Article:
Voiced labial–velar nasal

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Voiced labial–velar nasal
IPA Number119 (114)
Audio sample
Entity (decimal)ŋ​͡​m
Unicode (hex)U+014B U+0361 U+006D

The voiced labial–velar nasal is a type of consonantal sound, used in some spoken languages. The symbol in the International Phonetic Alphabet that represents this sound is ŋ͡m.

The labial–velar nasal is found in West and Central Africa and eastern New Guinea, as well as in certain contexts in Vietnamese.[1][2]


Features of the voiced labial–velar nasal:

  • Its manner of articulation is occlusive, which means it is produced by obstructing airflow in the vocal tract. Because the consonant is also nasal, the blocked airflow is redirected through the nose.
  • Its place of articulation is labial–velar, which means it is simultaneously articulated with the lips and with the back part of the tongue (the dorsum) against the soft palate (the velum). The dorsal closure is made and released slightly before the labial closure, but they overlap for most of their duration.
  • Its phonation is voiced, which means the vocal cords vibrate during the articulation.
  • It is a nasal consonant, which means air is allowed to escape through the nose, either exclusively (nasal stops) or in addition to through the mouth.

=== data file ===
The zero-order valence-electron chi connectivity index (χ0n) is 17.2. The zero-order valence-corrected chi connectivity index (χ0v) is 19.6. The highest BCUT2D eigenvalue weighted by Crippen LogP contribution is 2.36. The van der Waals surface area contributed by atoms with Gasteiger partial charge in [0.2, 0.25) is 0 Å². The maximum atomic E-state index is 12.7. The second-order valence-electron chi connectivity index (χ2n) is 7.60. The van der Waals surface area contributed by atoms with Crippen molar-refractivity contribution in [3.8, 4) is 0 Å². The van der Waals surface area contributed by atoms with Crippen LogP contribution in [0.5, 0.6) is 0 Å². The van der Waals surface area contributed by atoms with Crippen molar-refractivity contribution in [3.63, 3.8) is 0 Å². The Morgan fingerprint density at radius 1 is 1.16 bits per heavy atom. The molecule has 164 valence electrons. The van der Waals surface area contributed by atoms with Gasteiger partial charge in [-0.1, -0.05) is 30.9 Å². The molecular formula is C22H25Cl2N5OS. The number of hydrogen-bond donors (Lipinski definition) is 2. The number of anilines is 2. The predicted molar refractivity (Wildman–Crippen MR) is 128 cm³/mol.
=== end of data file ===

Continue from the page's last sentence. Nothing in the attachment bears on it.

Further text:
• It is a central consonant, which means it is produced by directing the airstream along the center of the tongue, rather than to the sides.
  • The airstream mechanism is pulmonic, which means it is articulated by pushing air solely with the intercostal muscles and abdominal muscles, as in most sounds.


Language Word IPA Meaning Notes
Dangme[3] Dangme [daŋ͡me] 'Dangme'
Igala[4] ñm [ŋ͡mɔ̄] 'to drink' Allophone of /m/. See Igala Phonology
Vietnamese[5] đúng [ɗuŋ͡m] 'correct' Allophone of /ŋ/ after /u, o, ɔ/. See Vietnamese phonology
Yele ngmo [ŋ͡mɔ] 'breast' Contrasts /n̪, n̠, n̠ʲ, ŋ, ŋʷ, ŋʲ, n̪͡m, n̠͡m, ŋ͡m/.

Labialized variant[edit]

Some languages, especially in Vanuatu, combine this labial–velar nasal with a labial–velar approximant release, hence [ŋ͡mʷ].

In the Banks Islands languages which have it, the phoneme /ŋ͡mʷ/ is written in local orthographies, using a macron on the corresponding bilabial. In other languages of Vanuatu further south (such as South Efate, or Lenakel), the same segment is spelled with a combining tilde.

Language Word IPA Meaning Notes
Dorig[6] sar [ŋ͡mʷsar] 'poor' Realized with an approximant release.
Lakon uä [uŋ͡mʷæ] 'house'
Lenakel[7] noanəɨk [noanəŋ͡mʷɨk] 'egg yolk'
Mwesen[8] tasar [taŋ͡mʷsar] 'person'

See also[edit]


  1. ^ List of languages with [ŋm] on PHOIBLE
  2. ^ Kirby, James (2011). "Vietnamese" (PDF). Journal of the International Phonetic Association. 41 (3): 383.
  3. ^ Kropp Dakubu (1987), p. 13.
  4. ^ Idakwoji (2014), pp. 425.
  5. ^ Thompson (1959), pp. 458–461.
  6. ^ François (2010), p. 429.
  7. ^ Nehrbass (1994), p. 89.
  8. ^ François (2013), p. 200.


External links[edit]